The Ten Books on Architecture, 7.8.4

Vitruvius  Parallel editions

‹‹‹ Vitr. 7.8.3 | Table of Contents | Vitr. 7.9.1 ›››

Gwilt translation

4Quicksilver is used for many purposes; without it, neither silver nor brass can be properly gilt. When gold is embroidered on a garment which is worn out and no longer fit for use, the cloth is burnt over the fire in earthen pots; the ashes are thrown into water, and quicksilver added to them: this collects all the particles of gold, and unites with them. The water is then poured off, and the residuum placed in a cloth: which, when squeezed with the hands, suffers the liquid quicksilver to pass through the pores of the cloth, but retains the gold in a mass within it.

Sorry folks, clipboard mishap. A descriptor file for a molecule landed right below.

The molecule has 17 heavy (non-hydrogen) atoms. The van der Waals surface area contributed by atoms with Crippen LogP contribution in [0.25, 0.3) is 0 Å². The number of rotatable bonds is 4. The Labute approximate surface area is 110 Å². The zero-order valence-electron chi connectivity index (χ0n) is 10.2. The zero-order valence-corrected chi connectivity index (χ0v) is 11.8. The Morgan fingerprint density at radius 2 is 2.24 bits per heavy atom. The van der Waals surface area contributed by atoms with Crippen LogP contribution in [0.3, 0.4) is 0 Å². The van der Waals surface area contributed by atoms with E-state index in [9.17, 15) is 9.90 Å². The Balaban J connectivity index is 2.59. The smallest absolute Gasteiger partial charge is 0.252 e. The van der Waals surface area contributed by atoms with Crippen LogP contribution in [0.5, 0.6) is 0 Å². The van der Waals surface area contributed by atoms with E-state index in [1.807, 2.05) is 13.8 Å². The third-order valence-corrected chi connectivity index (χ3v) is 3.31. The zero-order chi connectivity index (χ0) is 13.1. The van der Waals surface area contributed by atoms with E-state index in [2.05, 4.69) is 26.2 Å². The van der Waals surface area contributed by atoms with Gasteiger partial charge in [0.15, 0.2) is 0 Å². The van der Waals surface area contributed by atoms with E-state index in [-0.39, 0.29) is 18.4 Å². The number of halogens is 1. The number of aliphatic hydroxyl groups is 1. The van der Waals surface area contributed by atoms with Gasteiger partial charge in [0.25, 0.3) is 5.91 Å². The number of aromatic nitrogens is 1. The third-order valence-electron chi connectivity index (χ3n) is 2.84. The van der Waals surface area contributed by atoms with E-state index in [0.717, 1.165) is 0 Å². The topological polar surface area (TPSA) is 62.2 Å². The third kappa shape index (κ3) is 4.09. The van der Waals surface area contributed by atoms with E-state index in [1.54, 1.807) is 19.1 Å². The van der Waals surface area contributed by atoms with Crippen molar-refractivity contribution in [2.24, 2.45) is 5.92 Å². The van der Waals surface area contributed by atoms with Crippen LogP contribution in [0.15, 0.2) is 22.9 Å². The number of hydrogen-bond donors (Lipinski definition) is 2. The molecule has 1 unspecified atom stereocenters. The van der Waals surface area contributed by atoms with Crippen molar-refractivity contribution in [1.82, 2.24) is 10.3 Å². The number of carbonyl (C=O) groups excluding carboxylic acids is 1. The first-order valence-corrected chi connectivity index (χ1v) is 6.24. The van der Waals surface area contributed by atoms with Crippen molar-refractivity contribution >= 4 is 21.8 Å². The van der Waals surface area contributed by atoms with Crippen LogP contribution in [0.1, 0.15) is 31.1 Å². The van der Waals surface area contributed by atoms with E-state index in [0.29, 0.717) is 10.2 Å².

Morgan translation

4Quicksilver is a useful thing for many purposes. For instance, neither silver nor copper can be gilded properly without it. And when gold has been woven into a garment, and the garment becomes worn out with age so that it is no longer respectable to use, the pieces of cloth are put into earthen pots, and burned up over a fire. The ashes are then thrown into water and quicksilver added thereto. This attracts all the bits of gold, and makes them combine with itself. The water is then poured off, and the rest emptied into a cloth and squeezed in the hands, whereupon the quicksilver, being a liquid, escapes through the loose texture of the cloth, but the gold, which has been brought together by the squeezing, is found inside in a pure state.